How to feed the world

As the world battles to cope with the economic challenges of recent times, life’s essentials are coming under the microscope and it seems we are finally taking a closer look at what we are eating.

Books like Eric Schlosser’s brilliant Fast Food Nation and films such as Food Inc., by director Robert Kenner, has done their bit in trying to change how society thinks about food by scratching open the dark and disgusting underbelly of the gargantuous food industry, questioning the health of our eating habits and the way in which food gets produced. But that is only one side of the food story.

To understand the real impact food has on the world, one has to look at economics and, for the most part, the economics governing food is a complex minefield of market fluctuations, financial swindling, politics and the basic need for survival, something that involves every one of us. Our diet and our choices about food, it seems, has made us part of the problem, but it can also be the solution.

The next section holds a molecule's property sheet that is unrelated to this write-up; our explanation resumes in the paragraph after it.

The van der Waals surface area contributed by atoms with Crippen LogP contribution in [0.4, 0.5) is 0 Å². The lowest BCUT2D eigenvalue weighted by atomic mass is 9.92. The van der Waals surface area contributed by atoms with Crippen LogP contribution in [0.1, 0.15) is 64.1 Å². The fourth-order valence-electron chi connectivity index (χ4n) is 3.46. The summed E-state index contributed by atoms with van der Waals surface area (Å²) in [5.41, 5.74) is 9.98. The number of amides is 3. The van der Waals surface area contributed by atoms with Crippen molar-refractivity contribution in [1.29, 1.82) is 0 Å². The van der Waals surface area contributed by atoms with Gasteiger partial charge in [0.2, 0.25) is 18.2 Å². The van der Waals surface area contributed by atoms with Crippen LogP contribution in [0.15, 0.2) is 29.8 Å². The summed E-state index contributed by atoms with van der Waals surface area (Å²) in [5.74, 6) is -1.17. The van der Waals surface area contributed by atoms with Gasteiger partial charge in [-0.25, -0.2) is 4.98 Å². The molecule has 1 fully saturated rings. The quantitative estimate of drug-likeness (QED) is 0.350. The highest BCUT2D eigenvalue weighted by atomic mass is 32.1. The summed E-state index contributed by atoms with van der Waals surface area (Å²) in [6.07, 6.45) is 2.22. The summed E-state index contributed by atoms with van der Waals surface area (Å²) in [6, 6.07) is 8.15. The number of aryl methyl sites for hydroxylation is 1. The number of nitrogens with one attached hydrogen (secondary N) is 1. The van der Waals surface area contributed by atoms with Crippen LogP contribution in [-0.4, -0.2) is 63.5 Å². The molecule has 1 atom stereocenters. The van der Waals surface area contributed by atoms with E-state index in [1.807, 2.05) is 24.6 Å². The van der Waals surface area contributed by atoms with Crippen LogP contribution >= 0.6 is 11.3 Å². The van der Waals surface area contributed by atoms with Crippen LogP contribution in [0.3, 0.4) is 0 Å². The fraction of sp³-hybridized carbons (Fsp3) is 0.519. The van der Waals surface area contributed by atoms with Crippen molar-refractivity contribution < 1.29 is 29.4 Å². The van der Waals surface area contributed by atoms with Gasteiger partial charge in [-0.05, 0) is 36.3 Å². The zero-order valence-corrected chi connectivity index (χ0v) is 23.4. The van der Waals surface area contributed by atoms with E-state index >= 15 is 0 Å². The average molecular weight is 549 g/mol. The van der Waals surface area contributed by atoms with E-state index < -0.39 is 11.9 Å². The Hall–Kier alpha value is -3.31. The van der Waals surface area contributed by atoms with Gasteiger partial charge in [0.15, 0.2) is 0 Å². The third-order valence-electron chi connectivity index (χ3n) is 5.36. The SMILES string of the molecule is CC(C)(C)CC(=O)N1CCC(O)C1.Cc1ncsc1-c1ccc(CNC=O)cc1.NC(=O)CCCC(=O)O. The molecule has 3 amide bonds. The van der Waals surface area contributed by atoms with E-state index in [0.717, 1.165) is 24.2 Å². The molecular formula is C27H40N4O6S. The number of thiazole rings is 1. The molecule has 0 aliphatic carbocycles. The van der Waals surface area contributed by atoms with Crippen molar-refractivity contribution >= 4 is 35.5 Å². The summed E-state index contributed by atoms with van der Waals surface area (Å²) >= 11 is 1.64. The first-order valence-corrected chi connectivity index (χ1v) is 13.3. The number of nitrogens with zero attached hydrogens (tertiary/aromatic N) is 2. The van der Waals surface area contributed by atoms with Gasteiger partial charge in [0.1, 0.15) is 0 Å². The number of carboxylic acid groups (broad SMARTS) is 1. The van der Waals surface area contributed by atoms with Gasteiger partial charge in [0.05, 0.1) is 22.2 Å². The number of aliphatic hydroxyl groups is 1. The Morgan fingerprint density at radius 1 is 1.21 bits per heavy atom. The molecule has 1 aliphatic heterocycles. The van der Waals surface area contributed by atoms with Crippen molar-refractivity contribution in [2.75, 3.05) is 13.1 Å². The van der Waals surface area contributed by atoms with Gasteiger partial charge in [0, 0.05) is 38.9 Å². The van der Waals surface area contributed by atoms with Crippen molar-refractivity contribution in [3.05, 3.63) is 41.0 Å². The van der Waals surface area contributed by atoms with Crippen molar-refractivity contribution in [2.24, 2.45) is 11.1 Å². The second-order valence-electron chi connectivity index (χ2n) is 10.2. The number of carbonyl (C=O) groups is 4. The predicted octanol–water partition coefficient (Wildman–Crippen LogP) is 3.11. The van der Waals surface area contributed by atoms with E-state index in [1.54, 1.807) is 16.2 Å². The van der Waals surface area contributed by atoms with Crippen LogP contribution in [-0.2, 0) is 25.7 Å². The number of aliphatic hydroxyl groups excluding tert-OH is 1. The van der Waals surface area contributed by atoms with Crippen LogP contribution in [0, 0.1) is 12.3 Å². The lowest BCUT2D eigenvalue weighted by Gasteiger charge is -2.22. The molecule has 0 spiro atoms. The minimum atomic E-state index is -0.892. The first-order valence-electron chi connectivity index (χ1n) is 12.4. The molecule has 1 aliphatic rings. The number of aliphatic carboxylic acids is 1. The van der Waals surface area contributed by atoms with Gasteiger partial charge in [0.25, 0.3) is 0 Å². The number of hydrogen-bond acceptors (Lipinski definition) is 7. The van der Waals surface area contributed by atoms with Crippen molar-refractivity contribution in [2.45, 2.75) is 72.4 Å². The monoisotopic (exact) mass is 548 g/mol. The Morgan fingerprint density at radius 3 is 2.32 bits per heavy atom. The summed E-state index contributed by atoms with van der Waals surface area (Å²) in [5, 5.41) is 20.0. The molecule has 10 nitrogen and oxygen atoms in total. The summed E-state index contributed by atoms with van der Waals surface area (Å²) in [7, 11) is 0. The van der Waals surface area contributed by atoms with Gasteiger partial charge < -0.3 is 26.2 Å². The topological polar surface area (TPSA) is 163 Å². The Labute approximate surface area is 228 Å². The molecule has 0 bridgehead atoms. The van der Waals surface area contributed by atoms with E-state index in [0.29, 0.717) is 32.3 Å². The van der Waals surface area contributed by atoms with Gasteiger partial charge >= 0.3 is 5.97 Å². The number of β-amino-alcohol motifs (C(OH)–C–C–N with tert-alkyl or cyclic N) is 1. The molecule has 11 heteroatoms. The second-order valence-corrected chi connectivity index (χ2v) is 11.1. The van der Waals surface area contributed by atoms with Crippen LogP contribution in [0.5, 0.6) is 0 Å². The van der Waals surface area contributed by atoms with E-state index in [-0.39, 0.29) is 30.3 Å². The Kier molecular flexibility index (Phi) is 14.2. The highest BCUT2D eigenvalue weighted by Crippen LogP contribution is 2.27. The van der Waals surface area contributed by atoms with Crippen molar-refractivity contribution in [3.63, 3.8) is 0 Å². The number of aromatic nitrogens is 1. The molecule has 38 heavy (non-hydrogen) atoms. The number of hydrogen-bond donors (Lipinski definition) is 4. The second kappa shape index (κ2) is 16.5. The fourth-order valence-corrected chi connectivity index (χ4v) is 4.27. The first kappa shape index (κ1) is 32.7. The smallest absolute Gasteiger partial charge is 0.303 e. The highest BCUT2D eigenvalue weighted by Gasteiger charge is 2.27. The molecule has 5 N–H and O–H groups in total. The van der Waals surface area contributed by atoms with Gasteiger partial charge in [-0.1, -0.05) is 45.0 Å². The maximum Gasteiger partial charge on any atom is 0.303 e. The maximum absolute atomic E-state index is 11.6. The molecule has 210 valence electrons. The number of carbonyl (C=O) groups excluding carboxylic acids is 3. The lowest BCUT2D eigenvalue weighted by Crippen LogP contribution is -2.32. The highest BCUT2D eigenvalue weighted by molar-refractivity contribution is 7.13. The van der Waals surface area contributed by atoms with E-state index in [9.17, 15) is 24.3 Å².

A few months ago, as part of Bon Appétit, an exhibition aimed to educate mainly kids between the ages of 9 and 14 about healthy eating, held at Paris, France’s Cité des Sciences, director Denis van Waerebeke created this educational film about the socio-economic impact the economy of food has on the world. This brilliantly quirky and entertaining video succeeds in simplifying the complicated economics of the production and consumption of food and suggests simple, yet effective ways in which average people can get involved to help bring about much needed change in the way we approach our diet and every day food choices. Films like this, more in-depth features such as Food, Inc. and books such as Fast Food Nation create compelling arguments for consumers to demand more sustainable food production and choose healthier, more conscientious diets.

In the last decade we’ve had to radically alter how we view energy consumption and the impact it has on the environment and the global economy. Food, it seems, is next on the menu.

This post originally appeared on 31 October 2011